Microsoft views its aQuantive purchase as more of a merger than an acquisition, according to Steve Berkowitz, the Microsoft Senior Vice President of Online Services. Berkowitz discussed Microsoft's $6 billion aQuantive buy, among other topics, during his May 22 presentation at the JP Morgan Technology conference. Here's what I gleaned from the Webcast of his talk.
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Microsoft watcher Mary Jo Foley's blog covers the products, people and strategies that make Microsoft tick.
Mary Jo Foley
Mary Jo has covered the tech industry for 30 years for a variety of publications and Web sites, and is a frequent guest on radio, TV and podcasts, speaking about all things Microsoft-related. She is the author of Microsoft 2.0: How Microsoft plans to stay relevant in the post-Gates era (John Wiley & Sons, 2008).
Microsoft is expending an awful lot of time and energy to try to derail the General Public License. On May 22, the latest in a long line of Microsoft-funded open-source studies made its debut. The latest report found that open-source developers don't want the General Public License v3 to cover patent-protection deals like the one forged by Microsoft and Novell.
There are more similarities than differences in Microsoft's and Google's approaches to building out their partner ecosystems for their respective hosted productivity suites. But which of them will attract more software developers and integrators?
What is Microsoft 'Pika'? One Microsoft blogger provides the back story behind Chairman Bill Gates' fleeting reference to the as-yet-unannounced technology that he showed off during a keynote address last week.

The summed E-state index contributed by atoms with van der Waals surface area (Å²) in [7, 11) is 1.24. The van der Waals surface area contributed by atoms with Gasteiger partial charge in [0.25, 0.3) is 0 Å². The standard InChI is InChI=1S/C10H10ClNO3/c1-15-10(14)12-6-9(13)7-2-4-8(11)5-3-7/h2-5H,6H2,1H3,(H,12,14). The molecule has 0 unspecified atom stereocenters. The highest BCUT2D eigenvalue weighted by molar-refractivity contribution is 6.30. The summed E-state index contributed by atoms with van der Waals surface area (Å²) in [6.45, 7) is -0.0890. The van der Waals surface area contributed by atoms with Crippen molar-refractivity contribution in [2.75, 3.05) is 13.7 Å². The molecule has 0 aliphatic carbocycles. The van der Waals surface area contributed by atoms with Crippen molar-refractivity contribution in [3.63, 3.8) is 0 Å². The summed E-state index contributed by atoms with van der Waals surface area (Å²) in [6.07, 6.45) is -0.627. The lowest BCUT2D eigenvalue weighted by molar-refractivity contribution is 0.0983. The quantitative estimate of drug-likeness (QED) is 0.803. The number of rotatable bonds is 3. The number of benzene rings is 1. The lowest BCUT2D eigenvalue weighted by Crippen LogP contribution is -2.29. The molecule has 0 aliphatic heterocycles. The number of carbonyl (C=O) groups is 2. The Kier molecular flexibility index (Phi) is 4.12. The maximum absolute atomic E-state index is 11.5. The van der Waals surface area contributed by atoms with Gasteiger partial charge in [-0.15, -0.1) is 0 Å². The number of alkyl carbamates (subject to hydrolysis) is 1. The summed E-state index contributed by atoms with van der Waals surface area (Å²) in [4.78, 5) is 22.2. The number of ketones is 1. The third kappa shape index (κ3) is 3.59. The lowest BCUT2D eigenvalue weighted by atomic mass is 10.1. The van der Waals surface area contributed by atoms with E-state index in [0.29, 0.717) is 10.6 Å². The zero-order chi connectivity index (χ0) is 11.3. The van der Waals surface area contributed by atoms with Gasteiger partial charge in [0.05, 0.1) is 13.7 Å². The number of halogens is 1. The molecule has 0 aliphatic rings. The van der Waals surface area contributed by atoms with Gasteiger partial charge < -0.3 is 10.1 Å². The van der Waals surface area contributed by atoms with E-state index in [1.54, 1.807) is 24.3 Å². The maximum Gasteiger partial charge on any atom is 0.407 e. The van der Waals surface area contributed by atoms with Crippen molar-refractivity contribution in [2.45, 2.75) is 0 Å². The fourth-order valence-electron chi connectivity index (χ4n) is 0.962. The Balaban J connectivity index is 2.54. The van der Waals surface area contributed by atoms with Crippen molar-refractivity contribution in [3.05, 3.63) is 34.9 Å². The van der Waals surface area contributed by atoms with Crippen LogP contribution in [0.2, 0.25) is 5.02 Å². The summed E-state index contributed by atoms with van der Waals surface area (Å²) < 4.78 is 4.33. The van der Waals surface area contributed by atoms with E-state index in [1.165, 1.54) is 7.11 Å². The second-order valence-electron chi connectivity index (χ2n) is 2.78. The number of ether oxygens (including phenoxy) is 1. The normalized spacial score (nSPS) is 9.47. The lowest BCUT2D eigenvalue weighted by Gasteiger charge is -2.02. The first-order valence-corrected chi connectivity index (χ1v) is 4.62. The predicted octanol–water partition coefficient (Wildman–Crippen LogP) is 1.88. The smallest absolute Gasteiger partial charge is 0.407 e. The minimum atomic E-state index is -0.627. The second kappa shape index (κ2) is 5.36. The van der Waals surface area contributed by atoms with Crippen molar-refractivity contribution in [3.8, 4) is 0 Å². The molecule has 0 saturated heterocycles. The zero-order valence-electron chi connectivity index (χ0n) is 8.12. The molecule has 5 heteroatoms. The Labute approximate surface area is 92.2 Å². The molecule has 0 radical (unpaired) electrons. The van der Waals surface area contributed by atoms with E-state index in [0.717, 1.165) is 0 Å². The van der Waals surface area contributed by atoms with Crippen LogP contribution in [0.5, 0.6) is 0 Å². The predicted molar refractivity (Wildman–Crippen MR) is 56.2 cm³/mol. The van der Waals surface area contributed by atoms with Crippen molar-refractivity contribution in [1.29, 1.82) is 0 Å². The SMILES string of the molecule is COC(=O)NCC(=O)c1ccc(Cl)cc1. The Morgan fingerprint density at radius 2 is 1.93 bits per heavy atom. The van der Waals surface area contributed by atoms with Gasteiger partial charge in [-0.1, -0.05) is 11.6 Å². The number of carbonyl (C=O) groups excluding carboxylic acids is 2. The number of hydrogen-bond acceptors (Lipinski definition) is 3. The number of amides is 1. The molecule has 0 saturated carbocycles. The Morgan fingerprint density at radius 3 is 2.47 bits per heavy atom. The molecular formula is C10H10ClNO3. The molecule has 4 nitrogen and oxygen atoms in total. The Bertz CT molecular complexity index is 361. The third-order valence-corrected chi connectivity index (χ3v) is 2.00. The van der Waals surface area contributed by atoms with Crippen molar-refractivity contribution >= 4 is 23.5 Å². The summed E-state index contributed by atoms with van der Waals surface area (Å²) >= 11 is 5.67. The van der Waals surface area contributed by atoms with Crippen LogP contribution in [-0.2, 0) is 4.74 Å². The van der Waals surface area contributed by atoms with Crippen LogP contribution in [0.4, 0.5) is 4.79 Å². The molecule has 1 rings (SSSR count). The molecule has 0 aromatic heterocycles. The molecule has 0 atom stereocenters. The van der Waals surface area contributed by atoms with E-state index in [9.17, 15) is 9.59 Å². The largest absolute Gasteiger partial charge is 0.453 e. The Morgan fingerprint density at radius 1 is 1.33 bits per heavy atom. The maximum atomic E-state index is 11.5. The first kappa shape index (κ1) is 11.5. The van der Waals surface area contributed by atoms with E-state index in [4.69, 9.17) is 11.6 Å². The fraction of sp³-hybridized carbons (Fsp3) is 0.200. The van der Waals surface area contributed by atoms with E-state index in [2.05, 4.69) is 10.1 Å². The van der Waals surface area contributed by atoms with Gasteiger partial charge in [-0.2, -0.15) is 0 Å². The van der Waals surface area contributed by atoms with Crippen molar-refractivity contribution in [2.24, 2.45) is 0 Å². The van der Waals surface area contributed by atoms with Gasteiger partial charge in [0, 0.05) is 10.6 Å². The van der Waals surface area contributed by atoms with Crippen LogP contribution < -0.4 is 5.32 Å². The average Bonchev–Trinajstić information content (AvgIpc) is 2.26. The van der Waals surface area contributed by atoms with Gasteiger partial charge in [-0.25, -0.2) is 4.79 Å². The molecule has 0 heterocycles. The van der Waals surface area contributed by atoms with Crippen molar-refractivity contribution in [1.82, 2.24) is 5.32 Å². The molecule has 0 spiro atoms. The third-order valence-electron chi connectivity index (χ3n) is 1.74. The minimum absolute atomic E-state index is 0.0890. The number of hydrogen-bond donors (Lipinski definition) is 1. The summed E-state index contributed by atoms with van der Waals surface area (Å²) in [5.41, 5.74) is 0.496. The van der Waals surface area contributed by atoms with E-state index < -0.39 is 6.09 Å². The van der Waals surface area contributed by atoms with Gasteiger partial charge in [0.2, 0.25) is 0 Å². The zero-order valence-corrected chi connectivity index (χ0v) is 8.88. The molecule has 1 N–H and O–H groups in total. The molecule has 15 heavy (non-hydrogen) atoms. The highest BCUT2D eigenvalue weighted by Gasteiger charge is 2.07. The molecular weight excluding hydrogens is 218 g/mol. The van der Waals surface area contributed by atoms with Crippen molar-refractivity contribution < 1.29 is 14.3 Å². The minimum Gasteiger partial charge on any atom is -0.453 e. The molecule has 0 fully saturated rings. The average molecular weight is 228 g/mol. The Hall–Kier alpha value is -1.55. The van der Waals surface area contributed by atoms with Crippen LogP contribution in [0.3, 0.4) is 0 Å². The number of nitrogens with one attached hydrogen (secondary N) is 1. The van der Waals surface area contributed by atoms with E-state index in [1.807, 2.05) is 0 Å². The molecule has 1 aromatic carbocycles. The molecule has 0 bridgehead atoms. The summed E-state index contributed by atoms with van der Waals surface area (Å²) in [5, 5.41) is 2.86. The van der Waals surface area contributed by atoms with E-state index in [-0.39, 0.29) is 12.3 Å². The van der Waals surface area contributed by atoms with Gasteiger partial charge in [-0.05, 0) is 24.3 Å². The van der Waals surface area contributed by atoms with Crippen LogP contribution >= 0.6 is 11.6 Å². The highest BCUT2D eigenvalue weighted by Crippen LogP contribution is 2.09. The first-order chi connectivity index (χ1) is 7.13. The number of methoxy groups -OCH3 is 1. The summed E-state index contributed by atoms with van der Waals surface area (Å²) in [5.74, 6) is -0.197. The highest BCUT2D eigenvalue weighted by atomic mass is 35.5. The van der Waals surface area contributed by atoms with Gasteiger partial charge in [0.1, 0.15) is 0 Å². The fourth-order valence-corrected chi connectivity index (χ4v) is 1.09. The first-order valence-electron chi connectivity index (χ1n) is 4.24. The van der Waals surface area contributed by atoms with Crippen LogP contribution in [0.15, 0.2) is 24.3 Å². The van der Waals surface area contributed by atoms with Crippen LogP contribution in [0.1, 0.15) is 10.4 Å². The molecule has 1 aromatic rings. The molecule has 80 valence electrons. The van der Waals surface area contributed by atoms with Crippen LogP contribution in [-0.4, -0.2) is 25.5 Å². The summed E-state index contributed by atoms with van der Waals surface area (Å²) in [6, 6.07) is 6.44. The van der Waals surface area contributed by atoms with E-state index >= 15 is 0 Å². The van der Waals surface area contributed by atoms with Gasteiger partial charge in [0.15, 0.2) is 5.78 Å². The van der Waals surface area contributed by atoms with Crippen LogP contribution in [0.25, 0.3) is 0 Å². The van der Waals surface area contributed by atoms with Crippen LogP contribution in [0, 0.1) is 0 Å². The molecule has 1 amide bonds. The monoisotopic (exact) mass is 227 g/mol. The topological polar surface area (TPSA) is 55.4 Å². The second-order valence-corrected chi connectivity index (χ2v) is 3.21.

Former Platform Architect Pat Helland -- who spent the past couple of years over at Amazon.com helping the company with its service-oriented-architecture (SOA) strategy -- quietly rejoined Microsoft in early March.
Bill Hilf, Microsoft's General Manager of Platform Strategy, has finally blogged about Microsoft's decision to go public with its claims that it has found 235 patent violations by open source software on various Microsoft products. Hilf's contention: Nothing's changed. It's business as usual.
Brian MacDonald, the former Microsoft manager in charge of the company's stealth Web-based productivity-suite project at the end of the 1990s, is coming back to help run the search group, according to sources close to the company.
Popfly, Microsoft's new tool for building mash-ups, has many of the same high-level goals as Yahoo Pipes. But unlike Pipes, Popfly is designed for mere mortals.
Microsoft is tweaking its internal reporting structure, yet again. This time, in what seems like a curious move to this Microsoft watcher, Microsoft is moving its Server and Tools business under its Office business.
You heard it right. Microsoft is shelling out $6 billion in cash to buy a digital-advertising company. It's the biggest acquisition in Microsoft's corporate history.